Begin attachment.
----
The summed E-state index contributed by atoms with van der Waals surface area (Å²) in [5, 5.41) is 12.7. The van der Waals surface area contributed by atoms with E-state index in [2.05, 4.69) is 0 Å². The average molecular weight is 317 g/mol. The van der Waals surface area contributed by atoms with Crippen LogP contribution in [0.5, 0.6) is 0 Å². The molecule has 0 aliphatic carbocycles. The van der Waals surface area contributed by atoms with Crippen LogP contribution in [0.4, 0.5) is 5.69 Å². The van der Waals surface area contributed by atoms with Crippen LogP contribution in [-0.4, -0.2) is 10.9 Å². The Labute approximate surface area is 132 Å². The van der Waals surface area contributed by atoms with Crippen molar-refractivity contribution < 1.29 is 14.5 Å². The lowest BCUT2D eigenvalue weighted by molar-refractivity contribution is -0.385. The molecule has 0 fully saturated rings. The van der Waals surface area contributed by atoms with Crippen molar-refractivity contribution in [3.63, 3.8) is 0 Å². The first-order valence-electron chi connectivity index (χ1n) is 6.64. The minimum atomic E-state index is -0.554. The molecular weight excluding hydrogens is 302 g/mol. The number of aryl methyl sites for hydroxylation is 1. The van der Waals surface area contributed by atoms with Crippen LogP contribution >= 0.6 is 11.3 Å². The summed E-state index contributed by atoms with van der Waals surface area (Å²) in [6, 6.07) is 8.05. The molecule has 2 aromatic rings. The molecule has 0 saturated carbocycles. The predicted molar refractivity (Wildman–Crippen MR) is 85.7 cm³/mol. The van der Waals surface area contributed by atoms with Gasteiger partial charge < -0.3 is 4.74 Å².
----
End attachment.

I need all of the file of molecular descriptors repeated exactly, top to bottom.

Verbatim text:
The summed E-state index contributed by atoms with van der Waals surface area (Å²) in [5, 5.41) is 12.7. The van der Waals surface area contributed by atoms with E-state index in [2.05, 4.69) is 0 Å². The average molecular weight is 317 g/mol. The van der Waals surface area contributed by atoms with Crippen LogP contribution in [0.5, 0.6) is 0 Å². The molecule has 0 aliphatic carbocycles. The van der Waals surface area contributed by atoms with Crippen LogP contribution in [0.4, 0.5) is 5.69 Å². The van der Waals surface area contributed by atoms with Crippen LogP contribution in [-0.4, -0.2) is 10.9 Å². The Labute approximate surface area is 132 Å². The van der Waals surface area contributed by atoms with Crippen molar-refractivity contribution < 1.29 is 14.5 Å². The lowest BCUT2D eigenvalue weighted by molar-refractivity contribution is -0.385. The molecule has 0 fully saturated rings. The van der Waals surface area contributed by atoms with Crippen molar-refractivity contribution in [3.63, 3.8) is 0 Å². The first-order valence-electron chi connectivity index (χ1n) is 6.64. The minimum atomic E-state index is -0.554. The molecular weight excluding hydrogens is 302 g/mol. The number of aryl methyl sites for hydroxylation is 1. The van der Waals surface area contributed by atoms with Crippen LogP contribution >= 0.6 is 11.3 Å². The summed E-state index contributed by atoms with van der Waals surface area (Å²) in [6, 6.07) is 8.05. The molecule has 2 aromatic rings. The molecule has 0 saturated carbocycles. The predicted molar refractivity (Wildman–Crippen MR) is 85.7 cm³/mol. The van der Waals surface area contributed by atoms with Gasteiger partial charge < -0.3 is 4.74 Å².